#41  
Old 28-09-2015, 11:37 AM
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Slawomir (Suavi)
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I had a look at that calculator about 6 months ago, I'd never seen the recommended number of exposures change from 27. I was just putting in random numbers however as I didn't have a CCD camera at that stage.
It does change, but you need to update the numbers in the SNR section.
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  #42  
Old 06-10-2015, 11:57 AM
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So I ran the aforementioned PI script on some new images. Turns out I need 135 mins of Ha, 38mins of B to be "sky limited". The curse of dark skies I guess...
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  #43  
Old 06-10-2015, 12:00 PM
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A blessing and a curse
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Old 10-10-2015, 05:48 PM
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Atmos (Colin)
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Apparently my imaging time for Luminance without a moon is ~1m... Not very long at all
I think I need to head up to my rural property and test it up there!
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Old 11-10-2015, 10:27 AM
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Hi Colin,

To my understanding, the darker the skies, the cleaner the camera and the brighter the object the shorter the subs to get a good SNR. And inversely, with light polluted skies and with a noisy camera and when imaging a dim object exposures need to be much longer to achieve the same SNR. Or am I missing something obvious?

So the optimum exposure times should vary for different DSOs even for the same gear.
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Old 11-10-2015, 04:52 PM
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Originally Posted by Slawomir View Post
To my understanding, the darker the skies, the cleaner the camera and the brighter the object the shorter the subs to get a good SNR. And inversely, with light polluted skies and with a noisy camera and when imaging a dim object exposures need to be much longer to achieve the same SNR. Or am I missing something obvious?
Suavi,

To restate what you said more correctly: the darker the skies, the cleaner the camera and the brighter the object the shorter the total exposure time needed to get good SNR.

The effect of dark skies on sub length is the tricky bit. Because they are dark there is little sky glow and hence little sky glow noise (which is the sqrt of the number of photons detected). That means that read noise makes a much bigger contribution to the total noise and long subs are needed to overcome this. This seems counter intuitive but it makes sense if you think about it.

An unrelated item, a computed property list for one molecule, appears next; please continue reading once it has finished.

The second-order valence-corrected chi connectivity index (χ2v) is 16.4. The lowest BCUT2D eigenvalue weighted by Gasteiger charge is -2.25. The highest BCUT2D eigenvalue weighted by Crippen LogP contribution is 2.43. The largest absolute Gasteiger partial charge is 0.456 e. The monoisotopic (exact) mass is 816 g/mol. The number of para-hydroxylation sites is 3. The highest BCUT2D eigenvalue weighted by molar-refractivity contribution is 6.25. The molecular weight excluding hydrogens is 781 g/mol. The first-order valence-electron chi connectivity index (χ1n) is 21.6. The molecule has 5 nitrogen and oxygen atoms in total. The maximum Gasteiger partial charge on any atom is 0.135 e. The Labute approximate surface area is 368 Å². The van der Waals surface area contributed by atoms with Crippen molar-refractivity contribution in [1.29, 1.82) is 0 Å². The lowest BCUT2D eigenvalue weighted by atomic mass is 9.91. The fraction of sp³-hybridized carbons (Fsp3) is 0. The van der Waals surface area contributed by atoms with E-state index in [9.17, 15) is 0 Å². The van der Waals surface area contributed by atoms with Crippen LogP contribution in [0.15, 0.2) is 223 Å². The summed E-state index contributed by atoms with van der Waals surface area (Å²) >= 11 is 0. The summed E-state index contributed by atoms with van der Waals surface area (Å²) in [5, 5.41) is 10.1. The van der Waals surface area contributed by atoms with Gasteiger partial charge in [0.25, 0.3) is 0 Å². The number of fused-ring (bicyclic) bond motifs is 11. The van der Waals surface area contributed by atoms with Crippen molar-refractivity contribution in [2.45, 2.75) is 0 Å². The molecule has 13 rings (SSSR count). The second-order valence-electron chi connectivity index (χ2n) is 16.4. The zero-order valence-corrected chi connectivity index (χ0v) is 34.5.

Note that the SNR and quality of a sky limited sub taken under dark skies will be much, much better than a sky limited sub taken under bright skies. The latter sub will contain a lot of noise associated with the sky glow (as well as the unwanted sky glow signal itself.) Despite needing long subs under dark skies, the total exposure time required to get acceptable overall SNR will be much shorter.

Cheers,
Rick.
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Old 11-10-2015, 05:10 PM
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With my Sky Limited being 60-80s in Luminance, is it worth while pushing that out to 600s just to shift the histogram further to the right?

I personally am finding that 600s exposures are easier to work with than 200s, even though I am getting like 12,000 ADU backgrounds.
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  #48  
Old 11-10-2015, 05:33 PM
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Suavi,

To restate what you said more correctly: the darker the skies, the cleaner the camera and the brighter the object the shorter the total exposure time needed to get good SNR.

The effect of dark skies on sub length is the tricky bit. Because they are dark there is little sky glow and hence little sky glow noise (which is the sqrt of the number of photons detected). That means that read noise makes a much bigger contribution to the total noise and long subs are needed to overcome this. This seems counter intuitive but it makes sense if you think about it.

Note that the SNR and quality of a sky limited sub taken under dark skies will be much, much better than a sky limited sub taken under bright skies. The latter sub will contain a lot of noise associated with the sky glow (as well as the unwanted sky glow signal itself.) Despite needing long subs under dark skies, the total exposure time required to get acceptable overall SNR will be much shorter.

Cheers,
Rick.
Thank you Rick for your clarification and disposing of my confusion, it makes perfect sense now
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Old 11-10-2015, 09:02 PM
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With my Sky Limited being 60-80s in Luminance, is it worth while pushing that out to 600s just to shift the histogram further to the right?

I personally am finding that 600s exposures are easier to work with than 200s, even though I am getting like 12,000 ADU backgrounds.
You lose a bit of dynamic range and run a larger risk of losing a sub due to cloud or guiding error, but there's no major downside to going longer unless you start running out of well depth for details you want to keep.

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Thank you Rick for your clarification and disposing of my confusion, it makes perfect sense now
Glad I could help, Suavi. It took me a while to make sense of it too.
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